The adventure continues for Élan

Encouraging the integration of disabled people through day-release training with the financial support of the Safran Foundation: such is the objective of the Élan program. The first phase has been completed, with very positive results, and the second phase is already underway.

"It's possible!" With these words, Christian Mari, treasurer of the Safran Foundation and Chief Operating Officer of Messier-Bugatti (Safran Group), sums up the Group's expectations when it was decided, in 2005, to launch the Élan program. "The Foundation was already financing association projects for helping people with disabilities, but I figured that with the backing of a group such as Safran we could try to set up inhouse an educational project aimed at disabled young people," Christian Mari explains.
It was this initial idea that gave rise to the Élan program, the first phase of which has just terminated after three years of operation. The results, moreover, are encouraging: of the 35 students taken on by the Group, thanks to the mobilization of the human resources teams of the Group and its constituent companies, 25 have passed their exam and obtained a diploma, ranging from CAP (professional aptitude certificate) to Masters degree, through professional Baccalauréat and BTS higher education diploma.

From apprentice to employee

"Our objective is now to help all the young people from Élan 1 to find a job," declares Christian Mari. "The Foundation, via the financing of coaching sessions, will help these young people to prepare their résumés and obtain a first interview. For us, Élan 1 will be over when this objective has been achieved, and not before." This is well on track, since a third of the project's graduates have found employment, with half of them being taken on by Safran. A further 21% of the graduates have decided to continue with their studies.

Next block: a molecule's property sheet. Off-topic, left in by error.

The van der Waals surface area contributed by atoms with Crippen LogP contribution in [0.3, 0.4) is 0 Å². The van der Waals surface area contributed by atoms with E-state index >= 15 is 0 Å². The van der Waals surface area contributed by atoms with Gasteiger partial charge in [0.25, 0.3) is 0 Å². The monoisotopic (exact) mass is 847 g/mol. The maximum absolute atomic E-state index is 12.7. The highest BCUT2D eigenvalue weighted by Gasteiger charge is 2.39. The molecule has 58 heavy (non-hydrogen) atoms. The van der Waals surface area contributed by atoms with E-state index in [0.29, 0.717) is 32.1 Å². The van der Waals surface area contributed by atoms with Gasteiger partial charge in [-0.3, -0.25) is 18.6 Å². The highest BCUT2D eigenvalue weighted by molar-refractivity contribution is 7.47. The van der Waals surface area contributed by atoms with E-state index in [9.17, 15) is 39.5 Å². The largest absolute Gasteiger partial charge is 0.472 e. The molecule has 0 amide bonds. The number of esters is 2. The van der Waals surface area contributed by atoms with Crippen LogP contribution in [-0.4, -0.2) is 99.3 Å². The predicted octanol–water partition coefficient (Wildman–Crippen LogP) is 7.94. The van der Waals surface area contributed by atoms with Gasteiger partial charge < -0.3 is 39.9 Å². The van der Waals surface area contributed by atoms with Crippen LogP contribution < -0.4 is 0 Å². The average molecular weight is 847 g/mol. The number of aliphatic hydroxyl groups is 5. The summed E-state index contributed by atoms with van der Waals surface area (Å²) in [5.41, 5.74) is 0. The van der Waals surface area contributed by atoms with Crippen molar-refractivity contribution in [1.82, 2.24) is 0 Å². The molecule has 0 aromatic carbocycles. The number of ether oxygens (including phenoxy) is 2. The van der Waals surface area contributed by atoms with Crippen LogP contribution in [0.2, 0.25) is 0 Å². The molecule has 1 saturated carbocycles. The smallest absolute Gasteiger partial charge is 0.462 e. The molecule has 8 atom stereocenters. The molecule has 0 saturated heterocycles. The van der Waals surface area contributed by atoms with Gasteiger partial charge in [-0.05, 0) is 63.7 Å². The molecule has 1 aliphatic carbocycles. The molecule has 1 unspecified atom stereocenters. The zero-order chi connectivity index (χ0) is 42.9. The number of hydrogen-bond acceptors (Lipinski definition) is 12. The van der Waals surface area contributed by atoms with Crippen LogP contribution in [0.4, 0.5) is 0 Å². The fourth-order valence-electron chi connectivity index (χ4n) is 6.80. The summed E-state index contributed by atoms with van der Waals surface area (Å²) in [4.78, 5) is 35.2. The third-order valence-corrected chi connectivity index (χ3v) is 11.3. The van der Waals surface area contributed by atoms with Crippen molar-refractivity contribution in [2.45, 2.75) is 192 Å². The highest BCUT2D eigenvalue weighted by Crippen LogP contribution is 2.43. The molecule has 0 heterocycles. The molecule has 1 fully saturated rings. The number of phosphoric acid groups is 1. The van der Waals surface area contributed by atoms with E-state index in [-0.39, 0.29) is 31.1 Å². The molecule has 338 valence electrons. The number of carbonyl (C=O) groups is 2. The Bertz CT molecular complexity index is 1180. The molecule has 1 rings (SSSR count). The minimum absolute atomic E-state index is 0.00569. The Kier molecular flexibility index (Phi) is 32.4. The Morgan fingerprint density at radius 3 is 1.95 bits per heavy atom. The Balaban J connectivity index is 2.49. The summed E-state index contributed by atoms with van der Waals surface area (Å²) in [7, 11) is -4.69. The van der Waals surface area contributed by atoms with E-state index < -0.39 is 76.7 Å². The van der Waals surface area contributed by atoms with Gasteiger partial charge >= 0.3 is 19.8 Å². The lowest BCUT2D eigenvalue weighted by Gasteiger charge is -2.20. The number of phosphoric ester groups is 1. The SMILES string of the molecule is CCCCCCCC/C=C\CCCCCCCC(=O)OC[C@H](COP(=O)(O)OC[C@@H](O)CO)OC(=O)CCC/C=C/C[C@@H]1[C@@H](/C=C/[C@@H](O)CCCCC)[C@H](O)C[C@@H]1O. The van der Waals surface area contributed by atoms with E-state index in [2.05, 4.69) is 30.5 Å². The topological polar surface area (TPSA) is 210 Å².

"With Élan 2, that kicks off this year and which will run until 2010, we are hoping to go still further, by expanding the range of qualifications, integrating different types of disability and even attracting engineers," Christian Mari explains. "For me, the challenge implicit in the slogan: 'It's possible!' has been emphatically met by Safran and its employees, who have played an important role, especially the tutors who have benefited from training financed by the Foundation. They have been able to create interactions between the team members and each young person.
Wherever apprehension may exist, you need to dare to overcome it, and I admire the energy that all these young people have put into asserting themselves and earning respect."

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